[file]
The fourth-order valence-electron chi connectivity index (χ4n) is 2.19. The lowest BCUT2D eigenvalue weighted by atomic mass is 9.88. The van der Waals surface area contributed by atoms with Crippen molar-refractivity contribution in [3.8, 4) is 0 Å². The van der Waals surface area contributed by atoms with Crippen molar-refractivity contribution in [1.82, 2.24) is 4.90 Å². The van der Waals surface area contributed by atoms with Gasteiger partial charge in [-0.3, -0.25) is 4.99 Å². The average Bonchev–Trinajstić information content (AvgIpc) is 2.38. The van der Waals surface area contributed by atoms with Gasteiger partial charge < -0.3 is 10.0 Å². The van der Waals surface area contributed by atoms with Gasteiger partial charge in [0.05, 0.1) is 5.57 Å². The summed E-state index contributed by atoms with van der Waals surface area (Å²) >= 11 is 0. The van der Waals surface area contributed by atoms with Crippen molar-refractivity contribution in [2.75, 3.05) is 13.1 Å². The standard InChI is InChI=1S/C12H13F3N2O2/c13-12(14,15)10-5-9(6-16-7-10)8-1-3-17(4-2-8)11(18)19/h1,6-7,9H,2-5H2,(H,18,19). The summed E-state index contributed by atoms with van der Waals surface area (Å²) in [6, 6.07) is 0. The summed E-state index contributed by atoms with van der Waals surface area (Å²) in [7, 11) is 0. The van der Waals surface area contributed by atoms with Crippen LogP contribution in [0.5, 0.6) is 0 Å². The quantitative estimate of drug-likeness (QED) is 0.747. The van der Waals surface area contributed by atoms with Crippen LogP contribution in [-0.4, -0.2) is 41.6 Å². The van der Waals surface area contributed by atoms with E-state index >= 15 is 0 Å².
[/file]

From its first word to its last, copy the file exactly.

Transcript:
The fourth-order valence-electron chi connectivity index (χ4n) is 2.19. The lowest BCUT2D eigenvalue weighted by atomic mass is 9.88. The van der Waals surface area contributed by atoms with Crippen molar-refractivity contribution in [3.8, 4) is 0 Å². The van der Waals surface area contributed by atoms with Crippen molar-refractivity contribution in [1.82, 2.24) is 4.90 Å². The van der Waals surface area contributed by atoms with Gasteiger partial charge in [-0.3, -0.25) is 4.99 Å². The average Bonchev–Trinajstić information content (AvgIpc) is 2.38. The van der Waals surface area contributed by atoms with Gasteiger partial charge < -0.3 is 10.0 Å². The van der Waals surface area contributed by atoms with Gasteiger partial charge in [0.05, 0.1) is 5.57 Å². The summed E-state index contributed by atoms with van der Waals surface area (Å²) >= 11 is 0. The van der Waals surface area contributed by atoms with Crippen molar-refractivity contribution in [2.75, 3.05) is 13.1 Å². The standard InChI is InChI=1S/C12H13F3N2O2/c13-12(14,15)10-5-9(6-16-7-10)8-1-3-17(4-2-8)11(18)19/h1,6-7,9H,2-5H2,(H,18,19). The summed E-state index contributed by atoms with van der Waals surface area (Å²) in [6, 6.07) is 0. The summed E-state index contributed by atoms with van der Waals surface area (Å²) in [7, 11) is 0. The van der Waals surface area contributed by atoms with Crippen LogP contribution in [0.5, 0.6) is 0 Å². The quantitative estimate of drug-likeness (QED) is 0.747. The van der Waals surface area contributed by atoms with Crippen LogP contribution in [-0.4, -0.2) is 41.6 Å². The van der Waals surface area contributed by atoms with E-state index >= 15 is 0 Å².